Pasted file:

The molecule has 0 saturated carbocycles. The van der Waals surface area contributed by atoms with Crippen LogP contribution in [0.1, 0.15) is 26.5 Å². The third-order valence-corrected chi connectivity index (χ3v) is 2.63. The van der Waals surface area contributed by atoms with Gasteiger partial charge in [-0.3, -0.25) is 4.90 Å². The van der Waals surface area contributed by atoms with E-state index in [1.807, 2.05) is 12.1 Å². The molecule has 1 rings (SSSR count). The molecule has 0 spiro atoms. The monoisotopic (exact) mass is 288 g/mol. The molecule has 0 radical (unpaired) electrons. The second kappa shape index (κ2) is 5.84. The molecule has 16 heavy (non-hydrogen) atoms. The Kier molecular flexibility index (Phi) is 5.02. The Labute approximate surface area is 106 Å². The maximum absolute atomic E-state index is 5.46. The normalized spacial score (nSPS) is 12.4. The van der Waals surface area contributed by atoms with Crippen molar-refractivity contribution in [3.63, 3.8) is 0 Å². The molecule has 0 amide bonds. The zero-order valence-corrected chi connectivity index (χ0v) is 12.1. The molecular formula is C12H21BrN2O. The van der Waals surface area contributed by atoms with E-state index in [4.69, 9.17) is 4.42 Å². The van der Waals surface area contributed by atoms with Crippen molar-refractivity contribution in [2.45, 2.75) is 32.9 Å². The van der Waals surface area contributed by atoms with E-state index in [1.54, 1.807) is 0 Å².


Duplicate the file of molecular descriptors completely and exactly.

The molecule has 0 saturated carbocycles. The van der Waals surface area contributed by atoms with Crippen LogP contribution in [0.1, 0.15) is 26.5 Å². The third-order valence-corrected chi connectivity index (χ3v) is 2.63. The van der Waals surface area contributed by atoms with Gasteiger partial charge in [-0.3, -0.25) is 4.90 Å². The van der Waals surface area contributed by atoms with E-state index in [1.807, 2.05) is 12.1 Å². The molecule has 1 rings (SSSR count). The molecule has 0 spiro atoms. The monoisotopic (exact) mass is 288 g/mol. The molecule has 0 radical (unpaired) electrons. The second kappa shape index (κ2) is 5.84. The molecule has 16 heavy (non-hydrogen) atoms. The Kier molecular flexibility index (Phi) is 5.02. The Labute approximate surface area is 106 Å². The maximum absolute atomic E-state index is 5.46. The normalized spacial score (nSPS) is 12.4. The van der Waals surface area contributed by atoms with Crippen molar-refractivity contribution in [3.63, 3.8) is 0 Å². The molecule has 0 amide bonds. The zero-order valence-corrected chi connectivity index (χ0v) is 12.1. The molecular formula is C12H21BrN2O. The van der Waals surface area contributed by atoms with E-state index in [4.69, 9.17) is 4.42 Å². The van der Waals surface area contributed by atoms with Crippen molar-refractivity contribution in [2.45, 2.75) is 32.9 Å². The van der Waals surface area contributed by atoms with E-state index in [1.54, 1.807) is 0 Å².